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story.lead_photo.caption People wear masks to curb the spread of COVID-19 as they walk next to the Duomo gothic cathedral, in Milan, Italy, Friday, Oct. 16, 2020. Italian health officials have declared the country in an "acute phase" after the country set records for new daily cases higher than even during the March-April peak, when the death toll surged well over 900 in one 24-hour period. Regions have urged the government to allow distance learning for the upper grades of high school, to take pressure off public transport which remains a major concern due to crowding. (AP Photo/Luca Bruno)

MILAN (AP) — Doctors are warning Europe is at a turning point as the coronavirus surges back across the continent, including among vulnerable people, and governments try to impose restrictions without locking whole economies down.

With newly confirmed cases reaching records, the World Health Organization warned Friday intensive care units in a number of European cities could reach maximum capacity in the coming weeks.

In response to the surge, the Czech Republic has shut schools and is building a field hospital, Poland has limited restaurant hours and closed gyms and schools, and France is planning a 9 p.m. curfew in Paris and other big cities. In Britain, authorities are closing pubs and bars in areas in the country's north, while putting limits on socializing in London and other parts of the country.

Europe is not alone in seeing a resurgence. In the United States, new cases per day are on the rise in 44 states, and deaths per day are climbing in 30.

"If we don't get a handle on this, we run the risk of getting into a situation that's harder to control," Bertrand Levrat, the head of Switzerland's biggest hospital complex, told the Associated Press. "We are really at a turning point — things can go both ways."

But while officials are sounding the alarm on rising cases, they are also wary of imposing the stricter nationwide lockdowns that devastated their economies this spring. Instead, they are trying more targeted restrictions.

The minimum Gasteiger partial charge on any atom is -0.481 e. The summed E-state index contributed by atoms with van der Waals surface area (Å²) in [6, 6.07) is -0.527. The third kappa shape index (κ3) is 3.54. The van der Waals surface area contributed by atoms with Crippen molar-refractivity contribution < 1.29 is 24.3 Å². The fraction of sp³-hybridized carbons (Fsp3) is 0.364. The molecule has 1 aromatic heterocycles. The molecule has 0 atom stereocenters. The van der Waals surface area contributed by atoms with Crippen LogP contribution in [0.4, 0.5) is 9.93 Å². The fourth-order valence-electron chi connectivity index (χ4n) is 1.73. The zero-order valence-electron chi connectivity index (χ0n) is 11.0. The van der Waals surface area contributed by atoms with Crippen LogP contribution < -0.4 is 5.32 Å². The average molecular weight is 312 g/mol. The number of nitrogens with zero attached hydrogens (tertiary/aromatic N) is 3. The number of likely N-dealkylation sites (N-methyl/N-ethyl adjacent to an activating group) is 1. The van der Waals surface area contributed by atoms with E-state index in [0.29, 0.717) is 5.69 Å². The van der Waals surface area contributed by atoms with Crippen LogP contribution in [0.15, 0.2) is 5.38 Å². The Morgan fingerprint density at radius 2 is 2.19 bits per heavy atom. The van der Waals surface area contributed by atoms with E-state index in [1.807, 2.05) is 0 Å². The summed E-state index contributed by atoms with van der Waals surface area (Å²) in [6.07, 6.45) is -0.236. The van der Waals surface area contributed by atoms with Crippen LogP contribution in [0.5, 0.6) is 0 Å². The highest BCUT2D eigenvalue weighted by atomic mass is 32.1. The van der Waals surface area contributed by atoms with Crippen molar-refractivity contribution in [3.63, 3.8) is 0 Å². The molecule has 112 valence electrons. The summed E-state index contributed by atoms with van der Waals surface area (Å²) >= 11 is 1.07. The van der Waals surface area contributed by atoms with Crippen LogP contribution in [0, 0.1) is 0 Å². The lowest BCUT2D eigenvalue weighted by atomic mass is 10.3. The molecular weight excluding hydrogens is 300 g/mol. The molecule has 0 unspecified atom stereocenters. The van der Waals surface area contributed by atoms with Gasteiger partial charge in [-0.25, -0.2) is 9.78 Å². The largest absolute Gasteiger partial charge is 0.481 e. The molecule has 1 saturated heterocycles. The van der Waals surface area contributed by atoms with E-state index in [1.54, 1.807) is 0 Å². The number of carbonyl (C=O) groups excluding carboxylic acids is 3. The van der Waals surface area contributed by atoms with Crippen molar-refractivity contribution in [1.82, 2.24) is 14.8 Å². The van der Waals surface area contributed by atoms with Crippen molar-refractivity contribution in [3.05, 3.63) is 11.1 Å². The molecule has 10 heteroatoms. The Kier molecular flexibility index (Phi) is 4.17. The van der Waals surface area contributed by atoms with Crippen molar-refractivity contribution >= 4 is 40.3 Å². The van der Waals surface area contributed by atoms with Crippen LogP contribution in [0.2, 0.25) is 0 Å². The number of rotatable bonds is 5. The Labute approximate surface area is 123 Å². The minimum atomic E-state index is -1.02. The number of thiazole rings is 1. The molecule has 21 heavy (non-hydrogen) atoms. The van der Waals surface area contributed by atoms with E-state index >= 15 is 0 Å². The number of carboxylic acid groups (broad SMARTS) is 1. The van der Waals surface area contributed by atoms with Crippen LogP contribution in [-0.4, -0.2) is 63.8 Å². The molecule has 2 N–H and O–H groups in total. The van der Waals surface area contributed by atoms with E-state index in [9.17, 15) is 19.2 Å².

France is deploying 12,000 extra police to enforce its new curfew; tonight will be the first time establishments will be forced to close at 9 p.m. Restaurants, cinemas and theaters are trying to figure out how can survive the forced early closures.

One movie theater chain will start opening at 8 a.m. in hopes of making up evening losses. Since Paris restaurants generally open at 7 or 7:30 p.m. for dinner, some might close altogether because it no longer makes financial sense to stay open for such a short shift.

"The French culture world isn't invincible, it needs help," author and filmmaker Yoann Sfar, who has a new movie coming out, said Friday on RTL radio.

Italy, the first country outside of Asia to detect local transmission of the virus, has banned pickup sports and public gatherings after health officials said the resurgence had reached "an acute phase" following a period of relative grace after its particularly strict lockdown.

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The governor of Campania, which was mostly spared in the spring but is seeing infections skyrocket, urged quick action, noting the area around Naples is the most densely populated in the country.

"Half measures are not worth anything anymore," Vincenzo de Luca said in a Facebook video. He already announced the closure of schools for the rest of the month, against the wishes of Rome.

Massimo Galli, the director of infectious diseases at Milan's Luigi Sacco hospital, said Italy's surge is not the result of record testing, as policy makers have suggested, but a sign of a real return among the population most at risk of developing serious illness if infected.

That is a worrying trend since a tide of serious cases has the potential to swamp hospitals, and it's one that can be seen in other countries on the continent as many see even higher numbers than Italy.

France, Spain and Britain recorded more than 300 infections per 100,000 residents over the past two weeks, compared to Italy's quickening, but relatively low, 106.

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